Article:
G20 Summit: Amid stand-off, PM Modi meets Xi Jinping in Hamburg, discusses ‘range of issues’

The tone was kept positive on the first day of the G20 meeting by Modi, as he “appreciated” momentum in the BRICS bloc under the Chinese chairmanship and extended full cooperation for the grouping’s upcoming summit to be hosted by Beijing.

Written by Shubhajit Roy | Hamburg | Updated: July 7, 2017 9:12 pm
 sikkim standoff, india-china standoff, india-china-bhutan, pm narendra modi, xi jinping, modi in hamburg, BRICS meeting, G20 summit, modi against terrorism, india news, indian express At the BRICS leaders’ informal gathering at Hamburg hosted by China, PM Narendra Modi and President Xi had a conversation on a range of issues. (Source: Twitter/ @MEAIndia)

Even as the border stand-off between India and China played out back home, Prime Minister Narendra Modi made his way to the Grand Elysee hotel, where Chinese President Xi Jinping was staying, and had a conversation on a “range of issues” during the BRICS leaders’ informal meeting.

Officials said the Prime Minister went from his hotel, Atlantic Kempinski, where German Chancellor Angela Merkel and Canadian PM Justin Trudeau are also staying, and crossed the Alster Lake for a seven-minute ride to the Grand Elysee hotel to attend the BRICS meeting, which was hosted by Xi. “He went there for the BRICS meeting since it was being hosted by the Chinese President,” a source said.

The Indian embassy in Beijing had sent R Madhusudan — first secretary (political) in the Indian embassy and someone who has been the Chinese to English and vice-versa interpreter for Modi for the last three years — in anticipation of a possible interaction.

As reported by The Indian Express on Friday, sources said that the two sides had been in touch with each other diplomatically on possible “encounters”, if not “structured bilateral meetings”, and Madhusudan’s presence was an anticipatory move in that direction. Madhusudan was also present during the Modi-Xi meeting in Astana last month, as well as for Xi’s visit to India in September 2014.

While there was no official word on whether the border stand-off figured during the interactions or not, the official spokesperson of the Ministry of External Affairs Gopal Baglay only tweeted a picture of the two leaders shaking hands, with a smile, and surrounded by Indian and Chinese officials.

“At d (sic) BRICS leaders’ informal gathering @ Hamburg hosted by China, PM @narendramodi and President Xi had a conversation on a range of issues,” Baglay tweeted, minutes after their handshake-smile encounter.

The tone was kept positive on the first day of the G20 meeting by Modi, as he “appreciated” momentum in the BRICS bloc under the Chinese chairmanship and extended full cooperation for the grouping’s upcoming summit to be hosted by Beijing. The BRICS leaders’ summit is expected to take place in Xiamen from September 3 to September 5.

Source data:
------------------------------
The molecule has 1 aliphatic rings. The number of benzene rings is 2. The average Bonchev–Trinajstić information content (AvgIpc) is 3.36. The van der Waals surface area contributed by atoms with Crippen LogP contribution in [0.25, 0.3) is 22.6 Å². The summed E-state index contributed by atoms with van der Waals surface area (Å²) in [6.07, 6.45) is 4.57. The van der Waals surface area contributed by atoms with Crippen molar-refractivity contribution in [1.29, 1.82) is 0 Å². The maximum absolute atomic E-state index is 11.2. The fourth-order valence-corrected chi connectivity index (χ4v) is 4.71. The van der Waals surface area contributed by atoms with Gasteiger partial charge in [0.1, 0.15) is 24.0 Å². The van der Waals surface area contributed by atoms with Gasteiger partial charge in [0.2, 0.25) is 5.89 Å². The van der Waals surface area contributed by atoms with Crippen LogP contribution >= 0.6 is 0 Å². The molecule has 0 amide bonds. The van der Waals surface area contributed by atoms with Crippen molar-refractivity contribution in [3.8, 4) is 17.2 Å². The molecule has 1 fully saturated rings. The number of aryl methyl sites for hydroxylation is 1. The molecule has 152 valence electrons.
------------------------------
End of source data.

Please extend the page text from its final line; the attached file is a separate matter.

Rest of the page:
Modi started his speech by thanking Xi for his welcome and for hosting the meeting. “Under Xi’s chairmanship, the progress and positive momentum of BRICS has further deepened our cooperation,” Modi said.

Modi, who spoke in Hindi, also said, “Lastly, I extend my best wishes and full cooperation to President Xi Jinping for the upcoming ninth BRICS Summit.”

Xi, speaking right after Modi, also appreciated the momentum witnessed at the BRICS bloc during India’s chairmanship before it was passed on to China.

With the pleasantries done, Modi used two occasions available to him to stress on terrorism, once at the BRICS meeting, and again at the leaders’ session on “fighting terrorism”. The Indian PM, chosen by consensus, was the lead speaker at the session, organised by Merkel.

Modi said BRICS has been a strong voice and needs to show leadership on terrorism and global economy. “G20 should collectively oppose terrorism financing, franchises, safe havens, support and sponsors,” Modi said.

Taking aim at Pakistan — China’s all-weather friend — Modi used the opportunity as lead speaker at the “fighting terrorism” session to propose effective implementation of the UN Security Council resolutions pertaining to the issue of terrorism, as part of his 11-point plan to combat terrorism. This was in reference to China blocking India’s move to get a UN ban on JeM chief Masood Azhar.

Naming Lashkar-e-Toiba, Jaish-e-Mohammad and Haqqani network as terrorist groups affecting South Asia, Modi said that “some countries use terrorists for achieving their political objectives” — an oblique reference to Pakistan.

In a radical suggestion, he said that officials of countries that support terrorism should be banned from entering G-20 countries. This sort of a deterrent action is necessary against such countries, he said.

Modi also suggested that the national lists of suspected terrorists be exchanged between G-20 countries and joint action be taken against such terrorists and their supporters.

He also proposed that for effective cooperation, legal processes like extradition be simplified and expedited.

Modi also called for deradicalisation programmes and exchange of beat practices within G-20 nations. Pitching for early adoption of the Comprehensive Convention on International Terrorism, he asked for setting up of a mechanism between National Security Advisors of G-20 countries.

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